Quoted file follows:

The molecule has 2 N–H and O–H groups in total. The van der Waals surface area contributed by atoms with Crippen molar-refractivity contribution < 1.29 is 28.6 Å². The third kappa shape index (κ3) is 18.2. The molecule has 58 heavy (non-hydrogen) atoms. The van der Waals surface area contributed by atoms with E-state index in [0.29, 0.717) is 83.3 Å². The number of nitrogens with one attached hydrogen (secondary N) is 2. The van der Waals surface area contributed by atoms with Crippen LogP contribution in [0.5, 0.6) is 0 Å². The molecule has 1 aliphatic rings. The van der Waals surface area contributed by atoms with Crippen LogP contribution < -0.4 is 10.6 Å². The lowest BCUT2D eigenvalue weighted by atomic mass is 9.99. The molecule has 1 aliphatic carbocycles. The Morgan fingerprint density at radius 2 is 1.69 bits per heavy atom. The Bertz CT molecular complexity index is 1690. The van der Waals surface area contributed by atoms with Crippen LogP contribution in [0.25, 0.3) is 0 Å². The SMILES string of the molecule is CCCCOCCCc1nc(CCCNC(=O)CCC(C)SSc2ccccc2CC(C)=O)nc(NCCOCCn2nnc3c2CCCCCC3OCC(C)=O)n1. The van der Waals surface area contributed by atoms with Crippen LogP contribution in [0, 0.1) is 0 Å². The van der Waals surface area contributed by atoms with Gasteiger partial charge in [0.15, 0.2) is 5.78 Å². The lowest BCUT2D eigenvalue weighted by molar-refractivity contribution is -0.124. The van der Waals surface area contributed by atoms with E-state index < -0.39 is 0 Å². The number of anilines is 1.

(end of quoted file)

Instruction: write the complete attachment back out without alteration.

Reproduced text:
The molecule has 2 N–H and O–H groups in total. The van der Waals surface area contributed by atoms with Crippen molar-refractivity contribution < 1.29 is 28.6 Å². The third kappa shape index (κ3) is 18.2. The molecule has 58 heavy (non-hydrogen) atoms. The van der Waals surface area contributed by atoms with E-state index in [0.29, 0.717) is 83.3 Å². The number of nitrogens with one attached hydrogen (secondary N) is 2. The van der Waals surface area contributed by atoms with Crippen LogP contribution in [0.5, 0.6) is 0 Å². The molecule has 1 aliphatic rings. The van der Waals surface area contributed by atoms with Crippen LogP contribution < -0.4 is 10.6 Å². The lowest BCUT2D eigenvalue weighted by atomic mass is 9.99. The molecule has 1 aliphatic carbocycles. The Morgan fingerprint density at radius 2 is 1.69 bits per heavy atom. The Bertz CT molecular complexity index is 1690. The van der Waals surface area contributed by atoms with Crippen LogP contribution in [0.25, 0.3) is 0 Å². The SMILES string of the molecule is CCCCOCCCc1nc(CCCNC(=O)CCC(C)SSc2ccccc2CC(C)=O)nc(NCCOCCn2nnc3c2CCCCCC3OCC(C)=O)n1. The van der Waals surface area contributed by atoms with Crippen LogP contribution in [0, 0.1) is 0 Å². The van der Waals surface area contributed by atoms with Gasteiger partial charge in [0.15, 0.2) is 5.78 Å². The lowest BCUT2D eigenvalue weighted by molar-refractivity contribution is -0.124. The van der Waals surface area contributed by atoms with E-state index < -0.39 is 0 Å². The number of anilines is 1.